Tuesday, March 24, 2009

The devil made me do it

I was number 666.

During a single afternoon, 665 job-seekers managed to find the ad before me. The counter on the online posting told me so, and awakened the little devil on my shoulder.

As a new Canadian immigrant in London, vying against thousands of other PR consultants amid Credit Crunch hysteria, growing nationalism and massive job cuts, I've begun to wonder if I might need to sell my soul for employment. It's less messy than selling a kidney for rent. But I've already tried going corporate – trading my soul for a security card and cubicle – only to find myself, 4 months later, backpacking through Central America in search of it again.

This time, I decided to take a different kind of risk. This time, I'd run with the devil in my cover letter:
Although I was the 666th person to view your ad, I'll not be deterred. Not odds nor omen are any real match for the right candidate.
After attaching my CV, I hit SEND and laughed to myself. I knew I wouldn't get the job, but having written no fewer than 50 cover letters in recent weeks, it was fun to change things up a little. Besides, I wouldn't want to work for anyone who doesn't think I'm at least a little bit hilarious.

Two days later, I received an email. Of more than 300 applicants, I'd been selected as one of 10 to grill for ideas. I whipped up (read: sweat out) a proposal. I knew I wouldn't get the job, but having been out of work for a month already, it was nice to write something other than applications.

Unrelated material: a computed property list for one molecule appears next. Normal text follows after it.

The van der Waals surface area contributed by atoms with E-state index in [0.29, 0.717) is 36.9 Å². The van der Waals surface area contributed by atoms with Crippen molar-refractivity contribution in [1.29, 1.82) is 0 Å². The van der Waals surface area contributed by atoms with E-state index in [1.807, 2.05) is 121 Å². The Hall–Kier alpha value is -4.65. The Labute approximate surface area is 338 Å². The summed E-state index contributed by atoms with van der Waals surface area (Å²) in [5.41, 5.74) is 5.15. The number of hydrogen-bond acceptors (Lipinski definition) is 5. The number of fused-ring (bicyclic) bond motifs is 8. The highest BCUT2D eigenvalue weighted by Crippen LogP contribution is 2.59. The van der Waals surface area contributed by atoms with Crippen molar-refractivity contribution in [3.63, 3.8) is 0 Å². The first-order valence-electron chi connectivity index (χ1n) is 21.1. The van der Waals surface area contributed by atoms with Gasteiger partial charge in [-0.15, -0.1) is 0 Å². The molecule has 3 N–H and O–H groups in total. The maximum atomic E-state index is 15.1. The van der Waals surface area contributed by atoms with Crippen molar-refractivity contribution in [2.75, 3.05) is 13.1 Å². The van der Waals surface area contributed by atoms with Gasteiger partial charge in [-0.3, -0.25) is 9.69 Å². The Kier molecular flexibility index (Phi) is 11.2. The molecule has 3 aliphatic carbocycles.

The next day, my potential employer asked me to come in for an interview. A motivational speaker first, he's now an extremely high-energy and successful all-rounder, writing books, making a documentary, and aiming really, really high.

He asked questions like, "What are three things you'll do that will frustrate me?" And, "What would you rather be doing with your life?"

And said things like, "Are you always like this?"
And, "I'd rather be a travel writer."

We joked a bit, fought to be heard, talked over each other, and then it was time for me to go. I had no idea how it had gone, but when I passed by the next candidate in the hallway, impeccably dressed, in a power suit with her hair pulled back tight, I knew he was about to make her head explode.

On Saturday, even with more candidates to interview, he declared me a finalist – one of three. Right now, I'm supposed to be reviewing a brief to discuss with him tomorrow.

I know I won't get the job, but ... but I just might.